The product managers at Amazon have a bit of a problem on their hands right now. They have a popular voice activated device called Alexa that can play music, look up things on the web, add things to a shopping list and a lot of other things all using voice commands – no typing, no screen swiping. However, Alexa exists in a very competitive market. Google and Apple both have competing products. This means that the Amazon product managers have to do something to make their product unique. They think that they may have come up with a great idea: health care data.
What Amazon’s Alexa Will Be Able To Do
The Amazon product managers want change their product development definition and have their artificial intelligent assistant, Alexa, do two health data related tasks. They want to track customer prescriptions and also relay personal health information. Their goal is to get Alexa to become a part of customer’s everyday health care processes. In order to be able to do this, Alexa needs to be able to transmit sensitive health care information using software that meets federal laws regarding how that data is to be safeguarded.
The Amazon product managers partnered with five companies including insurance company Cigna, diabetes-management company Livongo Health, and a major hospital system. These partners believe that the new Alexa health data features have been created in accordance with the federal protocol. The new features will allow Alexa to track when drugs are shipped to a customer, schedule urgent-care appointments, check health insurance benefits, or even read blood sugar results.
The number of homes that have an Alexa or similar speaker system in them has been expanding over the past few years. The systems were first introduced in 2014 and now one in five homes is reporting that they have at least one of them. The Amazon product managers want to find ways that the use of voice commands can be expanded. The reason that more customers are not using their Alexa speakers for more tasks is due to privacy concerns. Additionally, when it comes to health care data in the U.S. the Health Insurance Portability and Accountability Act (HIPPA) requires that Alexa keep patient data confidential.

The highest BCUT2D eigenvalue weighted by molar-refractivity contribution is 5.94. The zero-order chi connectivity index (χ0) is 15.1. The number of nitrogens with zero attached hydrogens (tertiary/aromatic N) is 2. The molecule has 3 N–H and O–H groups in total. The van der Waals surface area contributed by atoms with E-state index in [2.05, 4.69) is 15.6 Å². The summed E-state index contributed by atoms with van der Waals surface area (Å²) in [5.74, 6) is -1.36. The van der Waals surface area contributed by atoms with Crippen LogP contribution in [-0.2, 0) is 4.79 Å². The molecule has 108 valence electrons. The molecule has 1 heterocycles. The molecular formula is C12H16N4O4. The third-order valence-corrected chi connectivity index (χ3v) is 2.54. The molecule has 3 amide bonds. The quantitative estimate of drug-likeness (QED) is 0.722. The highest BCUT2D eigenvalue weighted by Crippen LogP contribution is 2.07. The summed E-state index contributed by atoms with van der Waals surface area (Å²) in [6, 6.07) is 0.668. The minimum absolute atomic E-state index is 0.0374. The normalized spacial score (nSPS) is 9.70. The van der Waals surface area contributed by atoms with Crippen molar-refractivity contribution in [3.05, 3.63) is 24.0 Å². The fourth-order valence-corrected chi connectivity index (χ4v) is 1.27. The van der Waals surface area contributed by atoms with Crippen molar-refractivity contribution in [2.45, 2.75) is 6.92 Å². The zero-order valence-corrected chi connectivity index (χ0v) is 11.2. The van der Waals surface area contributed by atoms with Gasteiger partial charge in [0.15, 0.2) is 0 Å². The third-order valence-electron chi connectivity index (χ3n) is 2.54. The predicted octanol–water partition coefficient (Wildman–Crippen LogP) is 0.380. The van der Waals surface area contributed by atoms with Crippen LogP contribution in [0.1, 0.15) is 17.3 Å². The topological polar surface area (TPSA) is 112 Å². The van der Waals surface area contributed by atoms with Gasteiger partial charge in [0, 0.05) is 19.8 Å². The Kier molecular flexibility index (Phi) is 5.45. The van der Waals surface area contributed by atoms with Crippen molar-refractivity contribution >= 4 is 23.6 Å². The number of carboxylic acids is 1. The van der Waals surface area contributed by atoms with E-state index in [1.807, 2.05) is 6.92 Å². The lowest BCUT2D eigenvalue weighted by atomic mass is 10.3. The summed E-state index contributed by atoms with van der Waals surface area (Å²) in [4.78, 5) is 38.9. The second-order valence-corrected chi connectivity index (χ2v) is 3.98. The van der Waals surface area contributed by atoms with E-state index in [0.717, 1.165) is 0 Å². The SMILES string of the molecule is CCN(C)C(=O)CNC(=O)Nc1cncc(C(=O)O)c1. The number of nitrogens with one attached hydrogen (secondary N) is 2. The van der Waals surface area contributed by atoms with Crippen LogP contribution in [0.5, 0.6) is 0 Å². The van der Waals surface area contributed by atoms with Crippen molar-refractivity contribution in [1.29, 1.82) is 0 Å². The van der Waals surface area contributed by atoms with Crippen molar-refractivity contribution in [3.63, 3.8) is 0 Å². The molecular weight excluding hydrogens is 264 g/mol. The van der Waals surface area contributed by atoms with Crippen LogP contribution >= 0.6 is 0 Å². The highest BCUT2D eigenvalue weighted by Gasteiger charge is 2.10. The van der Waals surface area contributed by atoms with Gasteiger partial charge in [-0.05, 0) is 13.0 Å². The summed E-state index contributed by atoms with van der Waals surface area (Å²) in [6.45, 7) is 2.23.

Challenges Facing Alexa’s Push Into Health Care Data
Expanding Alexa into the health care arena is not going to be an easy task for the Amazon product managers. What the product managers have discovered is that Alexa customers have been slow to use Alexa for anything besides the basics. What this means is that there are some serious questions as to if the new health care features will end up being used. Alexa has had some issues regarding privacy – in the past there have been newspaper stories about how Alexa recorded a personal conversation that was happening in a room and then mailed it to someone else after receiving some miscues.
The reason that the new health care features for Alexa are so important is because Amazon is locked in a battle with Google and Apple. Amazon’s share of the smart-speaker market fell to 40% after having been at 59%. That’s not going to look good on anyone’s product manager resume. The good news is that the people who work in the health care industry see real promise in what Alexa has to offer. They believe that communicating using voice will be a better alternative for some of their patients instead of having to type or tap on a screen. The challenge is that although health care companies may be willing to move to voice, customers may not be.